A lifeguard’s main responsibility is to enforce water safety rules by encouraging parents to be responsible for their child’s safety. If an incident were to occur around water or at an aquatic facility a lifeguard training is in proving first response to a victim. Parents Supervise – Lifeguards Save Lives! A lifeguards success deeply depends on having a fresh mind and a constant awareness of who can and cannot swim. Children are not the only high risks around water. Many adults are non-swimmers or have poor swimming abilities. Understanding that a lifeguards focus is observing swimmers within their zone requires regular awareness and parental supervision. Historically lifeguards sit in a chair and watch. Now Active Lifeguarding relies on the physical movement of a lifeguard as well as the changing of body position while moving their eyes along every square foot of their zone to maintain focus on each swimmer as well as identifying their highest risk. Each lifeguard should take measured deliberate paces from their station, 20 paces to the left and 20 paces to the right, while scanning their zone. Most importantly a lifeguard must always identify their highest risks and address each risk in a proactive manner. EXAMPLE: If a lifeguard is actively scanning their zone and identifies a non-swimmer without a parent or a guardian providing touch-supervision than that lifeguard would take action by having the identified non-swimmer removed from the water until proper touch-supervision is provided. Lifeguards are NOT “water-sitters”. Active lifeguarding techniques help to keep lifeguards in an alert and ready position allowing them a quicker response time should an incident arise. As the lifeguard actively moves within their station while scanning their zone with full body motion of pacing, counting swimmers, identifying who can swim and locate their highest risk water users breaks up the monotony of a rotation and allows their mind to remain focused on task of enforcing water safety rules. It is imperative for children that cannot swim or are poor swimmers to be properly supervised by their parents at all times! This active approach has drastically reduced the need for lifeguard stands and, in most cases, eliminates the need for one.
Parental supervision and identifying non-swimmers are critical to drowning reduction. As research has shown the majority of drowning victims cannot swim. When patrons enter a swimming facility a lifeguard team cannot assume that patrons will make safe decisions. Furthermore, lifeguards cannot assume that everyone can swim. Due to the aforementioned facts and statistics, it is recommended that all children under 14 years old must be tested to identify their swimming skills. After each child is tested for their swimming skills then each child should be “tagged” and recorded. A red or yellow armband tag usually denotes non-swimmers and therefore must have proper parental or guardian supervision. A green armband tag usually denotes unrestricted swimming and then should be within their parents or guardians site and swim with a buddy (the buddy system). This mandatory screening allows the lifeguard staff to manage the water responsibly by enforcing touch-supervision for non-swimmers. Equally important to incident response is incident prevention. This process of screening and identifying risk empowers lifeguards to be more effective in doing their duty.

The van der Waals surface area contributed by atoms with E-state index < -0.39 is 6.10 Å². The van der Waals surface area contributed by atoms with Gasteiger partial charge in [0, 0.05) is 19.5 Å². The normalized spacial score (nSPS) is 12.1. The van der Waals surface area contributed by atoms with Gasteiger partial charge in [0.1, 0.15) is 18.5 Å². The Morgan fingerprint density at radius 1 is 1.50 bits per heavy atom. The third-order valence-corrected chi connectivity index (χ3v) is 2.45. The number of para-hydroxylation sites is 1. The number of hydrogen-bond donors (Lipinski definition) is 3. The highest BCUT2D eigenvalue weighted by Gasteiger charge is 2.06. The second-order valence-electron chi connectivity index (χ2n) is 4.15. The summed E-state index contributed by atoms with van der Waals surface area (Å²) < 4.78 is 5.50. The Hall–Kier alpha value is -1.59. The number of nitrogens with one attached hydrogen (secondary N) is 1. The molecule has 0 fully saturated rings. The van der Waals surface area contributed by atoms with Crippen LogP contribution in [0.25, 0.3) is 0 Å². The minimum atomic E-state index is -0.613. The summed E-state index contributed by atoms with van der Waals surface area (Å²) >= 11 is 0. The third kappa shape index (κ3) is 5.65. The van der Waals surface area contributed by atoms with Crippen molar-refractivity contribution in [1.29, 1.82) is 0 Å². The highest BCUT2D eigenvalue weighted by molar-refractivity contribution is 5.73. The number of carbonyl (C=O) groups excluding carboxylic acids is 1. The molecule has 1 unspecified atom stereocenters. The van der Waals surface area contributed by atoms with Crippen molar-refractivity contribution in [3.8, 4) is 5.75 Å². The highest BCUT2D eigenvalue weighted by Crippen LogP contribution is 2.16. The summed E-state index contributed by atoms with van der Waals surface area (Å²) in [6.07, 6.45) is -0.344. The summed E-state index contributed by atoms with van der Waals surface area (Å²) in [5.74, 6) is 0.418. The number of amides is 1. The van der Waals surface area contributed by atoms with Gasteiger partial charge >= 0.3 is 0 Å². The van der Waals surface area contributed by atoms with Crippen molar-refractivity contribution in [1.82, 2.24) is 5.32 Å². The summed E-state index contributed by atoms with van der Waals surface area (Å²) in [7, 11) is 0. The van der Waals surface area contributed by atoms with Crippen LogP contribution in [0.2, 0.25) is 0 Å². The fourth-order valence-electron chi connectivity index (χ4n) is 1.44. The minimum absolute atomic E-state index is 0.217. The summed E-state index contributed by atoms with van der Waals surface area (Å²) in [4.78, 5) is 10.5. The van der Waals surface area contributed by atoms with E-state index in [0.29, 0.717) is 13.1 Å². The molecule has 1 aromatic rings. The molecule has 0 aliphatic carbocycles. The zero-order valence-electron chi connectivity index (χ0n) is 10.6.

These techniques allow lifeguards to make overall risk management decisions on how to safely protect swimmers and non-swimmers in and around water. Facility operators when equipped with these basic principles will be able to structure various areas to allow everyone to enjoy water safely. In order to assist facilities and promote water safety awareness in communities signage and literature should be visual posted and engaging to help explain these important methods. To help promote water safety awareness aquatic facilities should have proper signage and literature to help explain the importance of these methods. Educating children and making parents aware of the dangers in and around water will help empower your lifeguard staff. Watch Around Water™ (WAW) is a good resource to use in helping raise awareness for the safety of children in and around water. Understanding that the solution to attacking the drowning statistics starts with awareness and compelling parents to be accountable for their children, especially around water. The old adage that “Safety starts at home” is very true. The undeniable solution for risk management is to test all children under 14, properly identify swimmer and non-swimmer, label them properly to allow for easy identification, mandate parental supervision by enforcing touch-supervision, support the buddy system (no swimming alone), and finally implement Active Lifeguarding practices for your lifeguards/first responders to manage swim zones in an alert, focused, motion driven, actively engaging water scanning routine.
by Eun Kyung Kim and Molly Palmer / Jul.30.2018 / 4:29 AM ET / Source: TODAY
Bode Miller and his wife, Morgan, continue to grieve over the drowning of their 19-month-old daughter, but the couple have opened up about the tragedy’s painful details to prevent similar heartbreak from striking other parents.”There’s not a day that goes by that I don’t pray for the opportunity to go back to that day and make it different. But now we have this opportunity to make other parents’ days different,” an emotional Morgan Miller told TODAY’s Savannah Guthrie in the couple’s first public interview since the accident.
Nicole Hughes lost her 3-year-old son on the same day as Morgan Miller lost her 19-month old daughter. Now, the two moms have teamed up to help raise awareness of drowning risks. They hope to get the American Academy of Pediatrics to launch a campaign to increase parent awareness about how and when drowning occurs.